Think of a train where the individual carriages can split off and serve smaller areas. Trains or buses with 10 seats can operate cheaper and so serve lesser populated routes. Operating on this principle will mean the transport system can react to the demand much better - the downtown bus route has 1 x 30 seater every hour, or 3 x 10 seater, one every 20 mins. It allows granularity, as long as the concept of public transport is given a value.

The current public transportation model is awful except for a tiny minority of places, all of which require dense populations and over-crowding to make it scale.
posted by Brockles at 11:14 AM on July 21 [12 favorites]


Let's assume that autonomous cars work, and fulfill every dream their creators have about them.

The bigger concern isn't that kind of capacity or ability, it's the social control potential.

When the cars are "smart" and the occupants can't control them, it will be super super easy to balkanize destinations, either by corporations or governments.

Protest scheduled for the center of the city at 8 p.m.? Suddenly cars can't go there.

Any software switch could make places effectively disappear.

That kind of problem isn't on the radar for these companies.
posted by yesster at 11:37 AM on July 21 [11 favorites]


> I'm sure that the employees have their own private Slack for communication that bypasses the jerk founders.
Just as I'm sure a big chunk of the conversation there is along the lines of "rest and vest" and coordinating plans to find new employment, maybe getting to work together at a place slightly less dysfunctional.
posted by cardioid at 12:25 PM on July 21


The current public transportation model is awful except for a tiny minority of places, all of which require dense populations and over-crowding to make it scale.

More than half the world's population lives in cities. That number's not going to go down.
posted by asterix at 12:55 PM on July 21 [4 favorites]


Not all cities are dense enough for current public transport to be effective. In fact, lots of them aren't.

Sacramento's public transport is godawful if you want to anywhere other than 'downtown from here'.
posted by Brockles at 1:19 PM on July 21 [3 favorites]


Is that a matter of density or a matter of privileging cars over public transit? Certainly the East Bay and Los Angeles historically had thriving public transit systems that were dismantled to support car infrastructure.
posted by asterix at 1:44 PM on July 21 [6 favorites]


Not all cities are dense enough for current public transport to be effective. In fact, lots of them aren't.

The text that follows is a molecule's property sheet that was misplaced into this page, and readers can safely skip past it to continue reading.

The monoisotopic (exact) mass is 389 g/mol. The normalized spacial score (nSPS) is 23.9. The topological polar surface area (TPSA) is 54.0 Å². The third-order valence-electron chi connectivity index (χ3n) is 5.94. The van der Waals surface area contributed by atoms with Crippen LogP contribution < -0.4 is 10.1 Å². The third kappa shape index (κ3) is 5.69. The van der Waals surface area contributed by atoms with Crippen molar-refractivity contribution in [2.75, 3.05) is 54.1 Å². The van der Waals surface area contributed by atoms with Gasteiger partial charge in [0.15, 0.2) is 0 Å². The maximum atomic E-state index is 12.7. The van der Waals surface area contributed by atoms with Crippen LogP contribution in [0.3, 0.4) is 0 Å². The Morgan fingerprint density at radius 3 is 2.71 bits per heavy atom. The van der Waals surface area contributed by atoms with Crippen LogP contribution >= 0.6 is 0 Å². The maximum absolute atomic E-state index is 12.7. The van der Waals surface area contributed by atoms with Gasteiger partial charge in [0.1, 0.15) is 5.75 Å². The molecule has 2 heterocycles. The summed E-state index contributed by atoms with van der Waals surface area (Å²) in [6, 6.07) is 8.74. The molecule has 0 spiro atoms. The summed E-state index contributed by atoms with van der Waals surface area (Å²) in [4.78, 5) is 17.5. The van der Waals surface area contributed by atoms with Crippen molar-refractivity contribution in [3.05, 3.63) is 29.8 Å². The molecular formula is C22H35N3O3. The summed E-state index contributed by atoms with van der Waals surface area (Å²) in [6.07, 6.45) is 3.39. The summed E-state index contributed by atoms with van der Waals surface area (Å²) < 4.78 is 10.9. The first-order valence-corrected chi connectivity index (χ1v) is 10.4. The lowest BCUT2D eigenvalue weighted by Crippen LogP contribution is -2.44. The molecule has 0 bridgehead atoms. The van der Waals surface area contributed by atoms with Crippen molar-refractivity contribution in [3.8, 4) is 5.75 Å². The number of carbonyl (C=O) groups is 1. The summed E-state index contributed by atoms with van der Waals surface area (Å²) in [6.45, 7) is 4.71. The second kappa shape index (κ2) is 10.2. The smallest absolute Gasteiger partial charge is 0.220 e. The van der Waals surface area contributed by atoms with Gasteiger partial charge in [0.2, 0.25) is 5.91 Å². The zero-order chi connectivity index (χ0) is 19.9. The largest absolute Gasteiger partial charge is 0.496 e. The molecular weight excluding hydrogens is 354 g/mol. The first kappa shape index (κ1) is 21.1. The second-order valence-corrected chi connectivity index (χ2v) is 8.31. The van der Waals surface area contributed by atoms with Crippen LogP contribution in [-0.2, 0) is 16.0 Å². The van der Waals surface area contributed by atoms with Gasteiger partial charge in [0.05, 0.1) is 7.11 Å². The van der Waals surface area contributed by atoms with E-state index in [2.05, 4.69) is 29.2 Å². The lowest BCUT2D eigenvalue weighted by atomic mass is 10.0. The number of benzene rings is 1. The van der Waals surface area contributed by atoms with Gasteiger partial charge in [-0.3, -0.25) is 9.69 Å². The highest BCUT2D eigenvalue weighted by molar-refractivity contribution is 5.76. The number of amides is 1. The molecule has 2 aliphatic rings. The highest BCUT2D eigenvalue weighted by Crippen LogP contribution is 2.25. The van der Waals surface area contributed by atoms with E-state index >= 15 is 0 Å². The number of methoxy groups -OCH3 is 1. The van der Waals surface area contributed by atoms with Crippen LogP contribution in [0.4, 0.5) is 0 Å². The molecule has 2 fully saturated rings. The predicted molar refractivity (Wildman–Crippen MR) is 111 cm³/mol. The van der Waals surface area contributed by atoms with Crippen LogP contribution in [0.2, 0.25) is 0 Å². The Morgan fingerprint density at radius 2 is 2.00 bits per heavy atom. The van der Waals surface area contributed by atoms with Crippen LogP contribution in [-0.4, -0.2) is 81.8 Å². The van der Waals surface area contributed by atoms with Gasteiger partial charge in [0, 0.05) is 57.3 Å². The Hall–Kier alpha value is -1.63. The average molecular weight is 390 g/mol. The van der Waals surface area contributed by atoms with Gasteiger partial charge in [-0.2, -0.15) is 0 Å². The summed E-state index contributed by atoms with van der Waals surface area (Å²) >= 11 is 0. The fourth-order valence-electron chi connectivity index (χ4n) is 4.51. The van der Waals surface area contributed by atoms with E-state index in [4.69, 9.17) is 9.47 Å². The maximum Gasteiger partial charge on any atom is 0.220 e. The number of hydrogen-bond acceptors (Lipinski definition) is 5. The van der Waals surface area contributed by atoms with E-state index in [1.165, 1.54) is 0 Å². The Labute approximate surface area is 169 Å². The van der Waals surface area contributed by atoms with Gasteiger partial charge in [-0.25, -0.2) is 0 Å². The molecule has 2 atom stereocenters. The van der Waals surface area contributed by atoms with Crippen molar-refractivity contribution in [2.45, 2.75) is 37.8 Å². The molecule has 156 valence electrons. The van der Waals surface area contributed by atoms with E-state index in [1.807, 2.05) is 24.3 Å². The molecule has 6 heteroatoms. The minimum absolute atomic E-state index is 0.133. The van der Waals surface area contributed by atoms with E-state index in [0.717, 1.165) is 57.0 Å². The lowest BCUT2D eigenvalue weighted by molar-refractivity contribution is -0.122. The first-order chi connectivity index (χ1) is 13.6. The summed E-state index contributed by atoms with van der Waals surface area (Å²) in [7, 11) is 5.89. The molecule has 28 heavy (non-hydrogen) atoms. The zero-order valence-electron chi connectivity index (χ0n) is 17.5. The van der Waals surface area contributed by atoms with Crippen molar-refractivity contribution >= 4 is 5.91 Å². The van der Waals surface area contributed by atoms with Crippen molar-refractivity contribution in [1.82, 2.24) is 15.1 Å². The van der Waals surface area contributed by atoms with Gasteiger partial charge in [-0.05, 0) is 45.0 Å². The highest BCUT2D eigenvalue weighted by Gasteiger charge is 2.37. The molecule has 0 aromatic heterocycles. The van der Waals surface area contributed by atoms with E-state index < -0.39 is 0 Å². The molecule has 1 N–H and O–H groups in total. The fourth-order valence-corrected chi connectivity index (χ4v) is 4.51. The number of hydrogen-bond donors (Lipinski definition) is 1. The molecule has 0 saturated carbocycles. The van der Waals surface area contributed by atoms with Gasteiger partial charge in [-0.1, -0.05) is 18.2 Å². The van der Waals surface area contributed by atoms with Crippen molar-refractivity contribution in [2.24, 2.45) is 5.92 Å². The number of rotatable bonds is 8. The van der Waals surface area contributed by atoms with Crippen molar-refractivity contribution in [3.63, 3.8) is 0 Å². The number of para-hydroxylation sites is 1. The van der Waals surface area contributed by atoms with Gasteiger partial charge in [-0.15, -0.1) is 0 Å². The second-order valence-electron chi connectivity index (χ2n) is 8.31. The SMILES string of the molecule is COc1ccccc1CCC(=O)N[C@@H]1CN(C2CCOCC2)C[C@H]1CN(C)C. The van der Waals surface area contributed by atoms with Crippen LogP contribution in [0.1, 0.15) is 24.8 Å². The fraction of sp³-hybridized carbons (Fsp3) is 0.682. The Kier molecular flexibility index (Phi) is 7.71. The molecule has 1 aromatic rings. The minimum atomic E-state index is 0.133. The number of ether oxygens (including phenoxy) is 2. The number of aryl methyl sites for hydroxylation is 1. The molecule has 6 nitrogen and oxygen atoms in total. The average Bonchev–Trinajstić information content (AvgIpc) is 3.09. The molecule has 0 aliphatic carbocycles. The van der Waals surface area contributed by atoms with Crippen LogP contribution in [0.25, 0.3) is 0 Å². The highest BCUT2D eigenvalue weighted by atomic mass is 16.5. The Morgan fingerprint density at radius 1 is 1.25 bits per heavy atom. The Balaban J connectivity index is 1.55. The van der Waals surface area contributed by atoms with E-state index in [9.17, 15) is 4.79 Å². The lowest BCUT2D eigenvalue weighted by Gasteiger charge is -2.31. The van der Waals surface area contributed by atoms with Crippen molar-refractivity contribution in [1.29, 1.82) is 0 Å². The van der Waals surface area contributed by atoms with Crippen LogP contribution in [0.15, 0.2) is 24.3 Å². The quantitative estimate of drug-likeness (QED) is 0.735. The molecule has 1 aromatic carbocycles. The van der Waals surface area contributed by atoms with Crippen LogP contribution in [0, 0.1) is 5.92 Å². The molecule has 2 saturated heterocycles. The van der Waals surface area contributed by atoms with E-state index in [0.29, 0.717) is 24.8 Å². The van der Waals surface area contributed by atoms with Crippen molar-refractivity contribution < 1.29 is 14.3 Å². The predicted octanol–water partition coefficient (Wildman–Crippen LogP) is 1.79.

It does need to be acknowledged that at least as many people people live in cities that are already too dense (e.g. sub-Saharan Africa, Jakarta, Manila, Bangkok) for effective public transport than live in cities which aren't dense enough (the Americas, basically).

I think that bringing in these cars – which seem at least the equal of any other currently in-development models – is not a solution for infilling cities which aren't dense enough, but it could certainly be part of the solution.
posted by ambrosen at 1:49 PM on July 21 [1 favorite]


Autonmous or person-driven, private/individual/single-four occupant cars are damaging to the urban environment. And I hope they'd be banned in transit-rich (or even transit-fair) environments. THere's even evidence that cars-qua-cars are significant contributors to social and economic inequality in America, regardless of whether we're talking cities or suburbs or rural environments.

Fuck autonomous cars. Build transit and create walk able environments. Solve our problems with something other than things that belong to one person or serve one person at a time. We should ban them.
posted by crush at 1:53 PM on July 21 [4 favorites]


More than half the world's population lives in cities. That number's not going to go down.

That would be really relevant if you guys never left your cities but we keep finding you wandering all over the place.
posted by XMLicious at 1:55 PM on July 21 [5 favorites]


It does need to be acknowledged that at least as many people people live in cities that are already too dense (e.g. sub-Saharan Africa, Jakarta, Manila, Bangkok) for effective public transport than live in cities which aren't dense enough

According to Wikipedia, Paris has a population density of 55,000/sq mile. Bangkok of 14,000/sq mile. Jakarta is about the same.

Paris does OK public transit wise, though in my experience the metro toilet at Danfert-Rochereau could do with a deep clean.
posted by biffa at 2:19 PM on July 21 [3 favorites]


Fuck autonomous cars. Build transit and create walk able environments.

It boggles the mind that you can't see a direct and necessary link between the two, how self driving *vehicles* could create a better transit option. Mass transit is not the answer (and only really works in the densest cities like SF, NY, London etc), but ramped volume transit is an option. Operating several flexible vehicles for the same price per hour as one big volume vehicle like a bus.